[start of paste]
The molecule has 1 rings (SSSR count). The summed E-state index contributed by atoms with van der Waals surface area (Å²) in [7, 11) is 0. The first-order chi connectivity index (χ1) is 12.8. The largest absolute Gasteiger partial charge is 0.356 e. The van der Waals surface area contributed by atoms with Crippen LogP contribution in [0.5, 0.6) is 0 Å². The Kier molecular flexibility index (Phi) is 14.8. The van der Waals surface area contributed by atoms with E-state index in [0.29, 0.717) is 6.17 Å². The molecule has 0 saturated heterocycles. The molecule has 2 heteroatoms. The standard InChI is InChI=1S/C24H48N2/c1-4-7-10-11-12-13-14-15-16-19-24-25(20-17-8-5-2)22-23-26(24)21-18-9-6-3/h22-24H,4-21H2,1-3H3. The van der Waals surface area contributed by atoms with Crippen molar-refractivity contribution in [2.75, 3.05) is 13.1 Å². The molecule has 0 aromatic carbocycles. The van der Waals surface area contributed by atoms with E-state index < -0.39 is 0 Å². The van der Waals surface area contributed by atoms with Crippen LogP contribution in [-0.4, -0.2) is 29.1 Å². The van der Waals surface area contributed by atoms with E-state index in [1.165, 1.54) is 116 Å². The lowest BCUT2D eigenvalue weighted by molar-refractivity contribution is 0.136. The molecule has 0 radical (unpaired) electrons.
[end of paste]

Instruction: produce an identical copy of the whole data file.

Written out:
The molecule has 1 rings (SSSR count). The summed E-state index contributed by atoms with van der Waals surface area (Å²) in [7, 11) is 0. The first-order chi connectivity index (χ1) is 12.8. The largest absolute Gasteiger partial charge is 0.356 e. The van der Waals surface area contributed by atoms with Crippen LogP contribution in [0.5, 0.6) is 0 Å². The Kier molecular flexibility index (Phi) is 14.8. The van der Waals surface area contributed by atoms with E-state index in [0.29, 0.717) is 6.17 Å². The molecule has 0 saturated heterocycles. The molecule has 2 heteroatoms. The standard InChI is InChI=1S/C24H48N2/c1-4-7-10-11-12-13-14-15-16-19-24-25(20-17-8-5-2)22-23-26(24)21-18-9-6-3/h22-24H,4-21H2,1-3H3. The van der Waals surface area contributed by atoms with Crippen molar-refractivity contribution in [2.75, 3.05) is 13.1 Å². The molecule has 0 aromatic carbocycles. The van der Waals surface area contributed by atoms with E-state index < -0.39 is 0 Å². The van der Waals surface area contributed by atoms with Crippen LogP contribution in [-0.4, -0.2) is 29.1 Å². The van der Waals surface area contributed by atoms with E-state index in [1.165, 1.54) is 116 Å². The lowest BCUT2D eigenvalue weighted by molar-refractivity contribution is 0.136. The molecule has 0 radical (unpaired) electrons.